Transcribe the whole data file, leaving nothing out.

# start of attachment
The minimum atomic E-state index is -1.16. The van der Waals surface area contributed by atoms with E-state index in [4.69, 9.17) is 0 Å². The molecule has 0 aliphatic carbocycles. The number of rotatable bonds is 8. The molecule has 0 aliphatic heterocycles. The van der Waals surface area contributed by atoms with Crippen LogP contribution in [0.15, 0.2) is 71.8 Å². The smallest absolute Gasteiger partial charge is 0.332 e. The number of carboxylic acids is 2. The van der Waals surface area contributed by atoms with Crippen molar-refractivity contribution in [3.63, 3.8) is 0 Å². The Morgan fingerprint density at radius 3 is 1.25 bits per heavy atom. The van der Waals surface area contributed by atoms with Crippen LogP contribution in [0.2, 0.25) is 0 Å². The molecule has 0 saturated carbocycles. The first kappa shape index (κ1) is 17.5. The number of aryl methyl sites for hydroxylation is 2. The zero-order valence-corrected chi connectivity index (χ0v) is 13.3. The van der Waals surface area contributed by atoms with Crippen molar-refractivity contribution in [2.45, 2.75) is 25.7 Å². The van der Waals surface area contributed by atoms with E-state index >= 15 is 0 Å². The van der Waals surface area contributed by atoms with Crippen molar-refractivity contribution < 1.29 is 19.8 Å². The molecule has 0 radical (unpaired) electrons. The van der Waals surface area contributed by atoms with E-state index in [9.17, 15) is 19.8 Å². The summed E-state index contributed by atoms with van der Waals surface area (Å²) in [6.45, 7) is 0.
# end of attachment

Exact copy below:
The minimum atomic E-state index is -1.16. The van der Waals surface area contributed by atoms with E-state index in [4.69, 9.17) is 0 Å². The molecule has 0 aliphatic carbocycles. The number of rotatable bonds is 8. The molecule has 0 aliphatic heterocycles. The van der Waals surface area contributed by atoms with Crippen LogP contribution in [0.15, 0.2) is 71.8 Å². The smallest absolute Gasteiger partial charge is 0.332 e. The number of carboxylic acids is 2. The van der Waals surface area contributed by atoms with Crippen molar-refractivity contribution in [3.63, 3.8) is 0 Å². The Morgan fingerprint density at radius 3 is 1.25 bits per heavy atom. The van der Waals surface area contributed by atoms with Crippen LogP contribution in [0.2, 0.25) is 0 Å². The molecule has 0 saturated carbocycles. The first kappa shape index (κ1) is 17.5. The number of aryl methyl sites for hydroxylation is 2. The zero-order valence-corrected chi connectivity index (χ0v) is 13.3. The van der Waals surface area contributed by atoms with Crippen molar-refractivity contribution in [2.45, 2.75) is 25.7 Å². The van der Waals surface area contributed by atoms with E-state index >= 15 is 0 Å². The van der Waals surface area contributed by atoms with Crippen molar-refractivity contribution < 1.29 is 19.8 Å². The molecule has 0 radical (unpaired) electrons. The van der Waals surface area contributed by atoms with E-state index in [9.17, 15) is 19.8 Å². The summed E-state index contributed by atoms with van der Waals surface area (Å²) in [6.45, 7) is 0.